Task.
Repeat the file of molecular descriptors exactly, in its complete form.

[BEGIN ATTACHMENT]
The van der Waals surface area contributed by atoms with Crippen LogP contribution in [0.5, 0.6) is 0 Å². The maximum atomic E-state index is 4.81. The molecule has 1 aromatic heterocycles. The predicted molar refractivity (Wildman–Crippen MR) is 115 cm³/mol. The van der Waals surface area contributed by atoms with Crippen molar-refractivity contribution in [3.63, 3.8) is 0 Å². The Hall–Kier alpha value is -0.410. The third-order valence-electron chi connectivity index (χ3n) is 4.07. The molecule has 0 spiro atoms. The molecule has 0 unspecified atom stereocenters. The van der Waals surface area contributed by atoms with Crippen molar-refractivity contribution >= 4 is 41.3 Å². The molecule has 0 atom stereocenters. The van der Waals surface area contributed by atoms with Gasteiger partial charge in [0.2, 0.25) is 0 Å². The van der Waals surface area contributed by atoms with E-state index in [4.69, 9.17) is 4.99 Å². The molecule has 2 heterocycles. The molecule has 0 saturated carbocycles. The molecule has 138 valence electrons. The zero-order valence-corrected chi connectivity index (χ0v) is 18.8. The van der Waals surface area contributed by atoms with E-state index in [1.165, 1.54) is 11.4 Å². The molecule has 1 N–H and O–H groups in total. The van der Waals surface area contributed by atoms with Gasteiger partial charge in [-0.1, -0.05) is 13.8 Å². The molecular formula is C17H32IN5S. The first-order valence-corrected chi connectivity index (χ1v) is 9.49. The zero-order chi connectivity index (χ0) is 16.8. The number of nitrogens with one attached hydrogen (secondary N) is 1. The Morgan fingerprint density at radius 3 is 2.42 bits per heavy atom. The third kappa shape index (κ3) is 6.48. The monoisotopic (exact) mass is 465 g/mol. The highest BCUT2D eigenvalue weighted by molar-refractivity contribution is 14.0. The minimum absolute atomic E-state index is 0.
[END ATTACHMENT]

The van der Waals surface area contributed by atoms with Crippen LogP contribution in [0.5, 0.6) is 0 Å². The maximum atomic E-state index is 4.81. The molecule has 1 aromatic heterocycles. The predicted molar refractivity (Wildman–Crippen MR) is 115 cm³/mol. The van der Waals surface area contributed by atoms with Crippen molar-refractivity contribution in [3.63, 3.8) is 0 Å². The Hall–Kier alpha value is -0.410. The third-order valence-electron chi connectivity index (χ3n) is 4.07. The molecule has 0 spiro atoms. The molecule has 0 unspecified atom stereocenters. The van der Waals surface area contributed by atoms with Crippen molar-refractivity contribution >= 4 is 41.3 Å². The molecule has 0 atom stereocenters. The van der Waals surface area contributed by atoms with Gasteiger partial charge in [0.2, 0.25) is 0 Å². The van der Waals surface area contributed by atoms with E-state index in [4.69, 9.17) is 4.99 Å². The molecule has 2 heterocycles. The molecule has 0 saturated carbocycles. The molecule has 138 valence electrons. The zero-order valence-corrected chi connectivity index (χ0v) is 18.8. The van der Waals surface area contributed by atoms with E-state index in [1.165, 1.54) is 11.4 Å². The molecule has 1 N–H and O–H groups in total. The van der Waals surface area contributed by atoms with Gasteiger partial charge in [-0.1, -0.05) is 13.8 Å². The molecular formula is C17H32IN5S. The first-order valence-corrected chi connectivity index (χ1v) is 9.49. The zero-order chi connectivity index (χ0) is 16.8. The number of nitrogens with one attached hydrogen (secondary N) is 1. The Morgan fingerprint density at radius 3 is 2.42 bits per heavy atom. The third kappa shape index (κ3) is 6.48. The monoisotopic (exact) mass is 465 g/mol. The highest BCUT2D eigenvalue weighted by molar-refractivity contribution is 14.0. The minimum absolute atomic E-state index is 0.